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Jim Giraffe by Daren King

It's a good shag, Spec, but
I wouldn't want to marry it
.
Like all good ghost stories, at least those written by Charles Dickens, this one starts off with a spectral appearance and a triple-threat warning, via the medium of VHS cassette, that if Scott Spectrum, successful scriptwriter for the Science Fiction Channel's biggest hit, to date, Space Man In Space, doesn't slip the yoke of self-repression, he is going to die. Unlike Dickens, Jacob Marley here is a dead giraffe, who lives in the wardrobe, and is called Jim. 

But Scott Spectrum is no Ebeneezer Scrooge. He learns absolutely nothing about himself and, at its finalé, is left a cuckold, unaware that his frustrated wife Continence can't be impregnated by acts of fellatio, his baby suspiciously long of neck and skin mottled with giraffe-ish patterns, forced out of his house, his marriage and his life and left to live with Barry the ghost rhinoceros who until then kipped under Scott's sink.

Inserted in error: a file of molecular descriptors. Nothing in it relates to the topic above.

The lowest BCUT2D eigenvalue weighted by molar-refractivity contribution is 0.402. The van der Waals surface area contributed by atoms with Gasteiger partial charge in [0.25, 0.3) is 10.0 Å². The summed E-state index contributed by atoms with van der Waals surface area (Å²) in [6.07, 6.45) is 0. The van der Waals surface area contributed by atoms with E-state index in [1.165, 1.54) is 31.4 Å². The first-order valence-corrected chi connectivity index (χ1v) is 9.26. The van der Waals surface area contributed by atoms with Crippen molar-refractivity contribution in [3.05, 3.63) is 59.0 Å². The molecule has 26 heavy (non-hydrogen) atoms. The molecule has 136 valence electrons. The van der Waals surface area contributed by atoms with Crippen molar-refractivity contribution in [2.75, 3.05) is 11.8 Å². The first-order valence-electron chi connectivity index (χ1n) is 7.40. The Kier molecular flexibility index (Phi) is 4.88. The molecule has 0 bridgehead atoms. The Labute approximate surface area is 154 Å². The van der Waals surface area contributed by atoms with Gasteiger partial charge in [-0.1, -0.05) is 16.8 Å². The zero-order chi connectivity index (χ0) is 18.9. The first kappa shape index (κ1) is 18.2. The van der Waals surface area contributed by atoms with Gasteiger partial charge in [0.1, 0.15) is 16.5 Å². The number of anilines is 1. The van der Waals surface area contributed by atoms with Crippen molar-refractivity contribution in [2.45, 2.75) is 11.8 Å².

Cock jokes abound, there is foul language and sledgehammer satire, and if you're going in expecting a grimly believable tale like King's debut novel, then you can take a hike. Jim Giraffe is comic surrealism with a dark and nasty bent, but it balances its nastiness with a strange sense of innocence, both Jim and Scott teetering on the edge of understanding but naively trapped in lives and loops from which there is no escape. And in essence, that's the scariest part of this ghost story; for all the surrealism, Scott's terminal parabolic arc doesn't end with a pot of gold, but with loneliness and despair - we all die alone. Although not all with a ghost rhino for company.

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